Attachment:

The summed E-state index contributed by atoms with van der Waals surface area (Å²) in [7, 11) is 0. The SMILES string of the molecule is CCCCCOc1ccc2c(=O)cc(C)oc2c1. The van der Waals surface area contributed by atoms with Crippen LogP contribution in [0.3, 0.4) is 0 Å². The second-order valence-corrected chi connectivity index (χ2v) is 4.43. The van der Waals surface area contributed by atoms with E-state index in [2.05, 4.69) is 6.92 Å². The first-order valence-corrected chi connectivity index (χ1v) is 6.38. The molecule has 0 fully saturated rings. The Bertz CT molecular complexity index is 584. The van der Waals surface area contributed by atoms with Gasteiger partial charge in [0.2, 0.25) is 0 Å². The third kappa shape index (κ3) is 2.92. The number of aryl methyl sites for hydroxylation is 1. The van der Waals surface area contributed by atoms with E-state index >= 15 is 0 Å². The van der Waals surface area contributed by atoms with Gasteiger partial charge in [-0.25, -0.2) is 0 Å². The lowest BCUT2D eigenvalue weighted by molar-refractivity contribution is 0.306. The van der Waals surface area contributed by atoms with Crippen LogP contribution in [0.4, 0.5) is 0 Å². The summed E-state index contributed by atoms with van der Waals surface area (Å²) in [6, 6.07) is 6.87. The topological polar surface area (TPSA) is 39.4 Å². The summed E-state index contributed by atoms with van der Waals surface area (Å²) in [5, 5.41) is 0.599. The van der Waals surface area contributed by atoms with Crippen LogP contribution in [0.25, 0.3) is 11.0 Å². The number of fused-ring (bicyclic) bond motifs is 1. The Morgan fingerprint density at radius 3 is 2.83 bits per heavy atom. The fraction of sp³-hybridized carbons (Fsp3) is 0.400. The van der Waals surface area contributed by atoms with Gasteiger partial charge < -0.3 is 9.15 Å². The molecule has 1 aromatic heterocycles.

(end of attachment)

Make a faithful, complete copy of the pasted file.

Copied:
The summed E-state index contributed by atoms with van der Waals surface area (Å²) in [7, 11) is 0. The SMILES string of the molecule is CCCCCOc1ccc2c(=O)cc(C)oc2c1. The van der Waals surface area contributed by atoms with Crippen LogP contribution in [0.3, 0.4) is 0 Å². The second-order valence-corrected chi connectivity index (χ2v) is 4.43. The van der Waals surface area contributed by atoms with E-state index in [2.05, 4.69) is 6.92 Å². The first-order valence-corrected chi connectivity index (χ1v) is 6.38. The molecule has 0 fully saturated rings. The Bertz CT molecular complexity index is 584. The van der Waals surface area contributed by atoms with Gasteiger partial charge in [0.2, 0.25) is 0 Å². The third kappa shape index (κ3) is 2.92. The number of aryl methyl sites for hydroxylation is 1. The van der Waals surface area contributed by atoms with E-state index >= 15 is 0 Å². The van der Waals surface area contributed by atoms with Gasteiger partial charge in [-0.25, -0.2) is 0 Å². The lowest BCUT2D eigenvalue weighted by molar-refractivity contribution is 0.306. The van der Waals surface area contributed by atoms with Crippen LogP contribution in [0.4, 0.5) is 0 Å². The summed E-state index contributed by atoms with van der Waals surface area (Å²) in [6, 6.07) is 6.87. The topological polar surface area (TPSA) is 39.4 Å². The summed E-state index contributed by atoms with van der Waals surface area (Å²) in [5, 5.41) is 0.599. The van der Waals surface area contributed by atoms with Crippen LogP contribution in [0.25, 0.3) is 11.0 Å². The number of fused-ring (bicyclic) bond motifs is 1. The Morgan fingerprint density at radius 3 is 2.83 bits per heavy atom. The fraction of sp³-hybridized carbons (Fsp3) is 0.400. The van der Waals surface area contributed by atoms with Gasteiger partial charge < -0.3 is 9.15 Å². The molecule has 1 aromatic heterocycles.